The Will of the People

Temporary Forum - Please keep it CIVIL and ON TOPIC regarding updates/ news / concerns on British living / travelling in the EU.
Maud
Posts: 663
Joined: Thu Mar 07, 2013 10:46 pm
Location: S.W. England/ S.W. Crete.

Re: The Will of the People

Postby Maud » Sun Jun 23, 2019 5:43 pm

Sorry Warwick. Five comments up you asked me....

“But what does ‘Putting your country first’ mean Maud?

I was replying to your question from a personal view.......which Bob has correctly picked up on. If one asked for an opinion, any reply is going to be a personal one.

Guy M
Posts: 408
Joined: Fri Mar 15, 2013 9:20 pm
Location: Kalamitsi Alexandrou

Re: The Will of the People

Postby Guy M » Mon Jun 24, 2019 9:12 pm

Fasten your seatbelts - no one can say where the next driver is going to take the U.K.

https://www.theguardian.com/commentisfr ... SApp_Other

scooby
Posts: 1607
Joined: Thu Mar 04, 2010 6:54 pm
Location: Agia Nr Chania

Re: The Will of the People

Postby scooby » Mon Jun 24, 2019 11:58 pm

Let’s be clear, both of the candidates are not up to scratch and I know it’s let’s bash Boris month, but this is not about who will make a good Prime minister but who will actually make Brexit happen and that is the only reason Boris is leading. After that none of them will last long.
Men in suits will always make you pay.

bobscott
Posts: 2425
Joined: Wed Aug 05, 2009 5:36 pm
Location: Kokkino Horio

Re: The Will of the People

Postby bobscott » Tue Jun 25, 2019 8:55 am

scooby wrote:Let’s be clear,


Good Lord Scooby - don't YOU start! We get enough clarity from the Tory benches!!!
Bob
Yesterday today was tomorrow. Don't dilly dally!

Kilkis
Posts: 10624
Joined: Sat Apr 21, 2007 3:58 pm
Location: Near Chania

Re: The Will of the People

Postby Kilkis » Tue Jun 25, 2019 12:28 pm

Well we know exactly why he won the contest amongst MPs. He offered them a bribe of £6,623.40 increase in their take home pay if they voted for him. I don't think it is any accident that an MPs basic salary is £79,468 and the very first policy he revealed was an increase in the threshold for the 40 % tax rate to £80,000. Having won the parliamentary part of the process he now has a simple narrative to convince Tory party members:

    1 I can do Brexit and nobody else can.
    2 I was an absolutely brilliant Mayor of London so I will be an absolutely brilliant PM.
    3 I won the London Mayoral race twice, a traditional Labour stronghold, so I can beat Corbyn.

In his limited number of televised debates/interviews so far he has not strayed from that narrative one nanometre. Every question outside that narrative is blocked, usually simply by returning to the narrative. That is normally a pretty good indicator that the narrative is very weakly grounded in reality. Theresa May did it all the time as have many MPs of all parties. His plan for achieving Brexit is 4 pronged:

    1 Disaggregate the items in the Withdrawal Agreement. So far the EU has stuck unanimously to a policy that the Withdrawal Agreement is a package and you cannot disaggregate it.
    2 Withhold the £39 billion and adopt a policy of "constructive ambiguity". So far the EU has said that if the UK refuses to pay the £39 billion they will simply take the UK to the International Court. As far as they are concerned the £39 billion is a debt that the UK owes to the EU so not paying it would be the same as the UK government defaulting on a debt. I have no idea what the outcome of such a case would be but I wouldn't bet on the UK winning. Even if the court ruled that the figure should be lower for some reason, not paying would still be a default and governments defaulting on their debts never ends well.
    3 Adopt a bidirectional zero tariff policy on trade until a trade agreement can be reached. This might be possible under GAT 24, which is part of WTO rules but it is not certain. The overriding rule in the WTO rule book is that of "Most Favoured Nation", i.e. you must treat all WTO members the same. WTO rules do allow bilateral and multilateral trade agreements where countries can have lower quotas and/or tariffs between themselves than they generally use and the EU itself is an example of that, i.e. totally free trade between its members but tariffs imposed on non-members. There is a clause within GAT 24 that allows countries to temporarily apply zero tariffs for a period of time while they are completing a free trade agreement and Boris believes he can use that clause. It is this idea that is debatable. Firstly the clause is intended for countries that are working towards a free trade agreement but the UK is leaving a free trade agreement so WTO might not be amenable to seeing the clause use in that situation. Secondly, and more importantly, it requires the agreement of the EU and the EU has said that you cannot have EU benefits unless you adhere to EU membership rules.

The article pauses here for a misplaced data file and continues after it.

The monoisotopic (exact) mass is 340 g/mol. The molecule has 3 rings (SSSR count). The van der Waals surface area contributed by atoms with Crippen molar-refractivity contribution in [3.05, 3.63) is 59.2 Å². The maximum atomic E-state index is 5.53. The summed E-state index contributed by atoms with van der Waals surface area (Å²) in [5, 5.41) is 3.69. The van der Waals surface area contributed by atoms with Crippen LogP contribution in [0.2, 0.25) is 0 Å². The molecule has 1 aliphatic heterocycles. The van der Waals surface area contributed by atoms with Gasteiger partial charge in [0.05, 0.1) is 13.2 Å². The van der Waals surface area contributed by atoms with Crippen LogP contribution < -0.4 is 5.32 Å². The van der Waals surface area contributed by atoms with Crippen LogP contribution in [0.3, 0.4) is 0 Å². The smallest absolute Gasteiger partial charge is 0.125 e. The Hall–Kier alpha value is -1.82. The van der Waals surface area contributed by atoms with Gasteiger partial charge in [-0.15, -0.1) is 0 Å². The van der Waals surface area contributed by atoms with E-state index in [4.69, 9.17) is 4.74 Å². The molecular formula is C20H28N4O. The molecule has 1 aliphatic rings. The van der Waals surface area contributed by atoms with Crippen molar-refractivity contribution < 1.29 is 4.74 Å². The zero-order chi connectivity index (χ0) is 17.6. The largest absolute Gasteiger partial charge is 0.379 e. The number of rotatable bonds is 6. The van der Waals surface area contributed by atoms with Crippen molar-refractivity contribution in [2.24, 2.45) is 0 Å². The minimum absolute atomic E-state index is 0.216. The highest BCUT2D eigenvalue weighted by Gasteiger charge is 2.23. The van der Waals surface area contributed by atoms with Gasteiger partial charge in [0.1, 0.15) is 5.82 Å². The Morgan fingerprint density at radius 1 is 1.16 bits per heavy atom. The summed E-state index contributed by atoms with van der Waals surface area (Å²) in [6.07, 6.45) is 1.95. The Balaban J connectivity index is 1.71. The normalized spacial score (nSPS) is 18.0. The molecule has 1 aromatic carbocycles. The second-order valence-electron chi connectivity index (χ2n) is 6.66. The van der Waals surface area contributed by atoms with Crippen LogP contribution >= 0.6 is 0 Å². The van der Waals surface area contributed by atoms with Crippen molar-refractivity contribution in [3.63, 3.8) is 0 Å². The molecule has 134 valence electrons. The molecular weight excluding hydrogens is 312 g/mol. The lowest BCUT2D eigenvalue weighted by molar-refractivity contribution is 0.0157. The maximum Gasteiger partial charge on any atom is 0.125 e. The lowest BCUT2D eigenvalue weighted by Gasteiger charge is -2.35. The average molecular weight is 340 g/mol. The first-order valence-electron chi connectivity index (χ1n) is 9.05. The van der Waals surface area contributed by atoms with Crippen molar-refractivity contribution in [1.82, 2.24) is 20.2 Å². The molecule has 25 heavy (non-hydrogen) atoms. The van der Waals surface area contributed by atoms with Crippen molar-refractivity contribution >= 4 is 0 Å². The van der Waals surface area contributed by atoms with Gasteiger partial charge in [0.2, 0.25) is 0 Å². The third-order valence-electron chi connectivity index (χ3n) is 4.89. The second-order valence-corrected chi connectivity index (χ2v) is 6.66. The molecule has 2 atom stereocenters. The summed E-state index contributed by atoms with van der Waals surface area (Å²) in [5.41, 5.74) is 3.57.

4 Replace the backstop with alternative arrangements. Nobody in the Tory party seems to understand or accept that the EU are demanding the backstop because they are not convinced that alternative arrangements will work or how long they will take to implement.

It's certainly a plan but I don't think I would describe it as "a cunning plan" even by Baldrick's standards. Obviously it is a possibility that the EU will go along with this plan but if you wanted to express it as a probability I think you would need a Summit supercomputer to calculate how many zeros to put after the decimal point.

Warwick

Tim
Posts: 462
Joined: Sun Feb 19, 2012 1:41 pm
Location: Near Sitia
Contact:

Re: The Will of the People

Postby Tim » Tue Jun 25, 2019 1:13 pm

I'm sure Boris is aware of the above and I suspect his so-called plan is merely flim-flam for the media. His real plan (if elected) is to go straight for a no-deal exit and his big gamble is that when the inevitable no confidence motion is debated, the Tory MP's that have said they'll vote against the government and bring it down, will pull back from the brink and support him. I strongly suspect they won't (and it wouldn't need many) and that Boris could go down as the shortest serving PM in British history.

Tim

Kamisiana
Posts: 292
Joined: Tue Jul 25, 2017 4:06 pm

Re: The Will of the People

Postby Kamisiana » Tue Jun 25, 2019 1:59 pm

Tim wrote:I'm sure Boris is aware of the above and I suspect his so-called plan is merely flim-flam for the media. His real plan (if elected) is to go straight for a no-deal exit and his big gamble is that when the inevitable no confidence motion is debated, the Tory MP's that have said they'll vote against the government and bring it down, will pull back from the brink and support him. I strongly suspect they won't (and it wouldn't need many) and that Boris could go down as the shortest serving PM in British history.

Tim


Enter the Brexit Party.

Guy M
Posts: 408
Joined: Fri Mar 15, 2013 9:20 pm
Location: Kalamitsi Alexandrou

Re: The Will of the People

Postby Guy M » Tue Jun 25, 2019 2:18 pm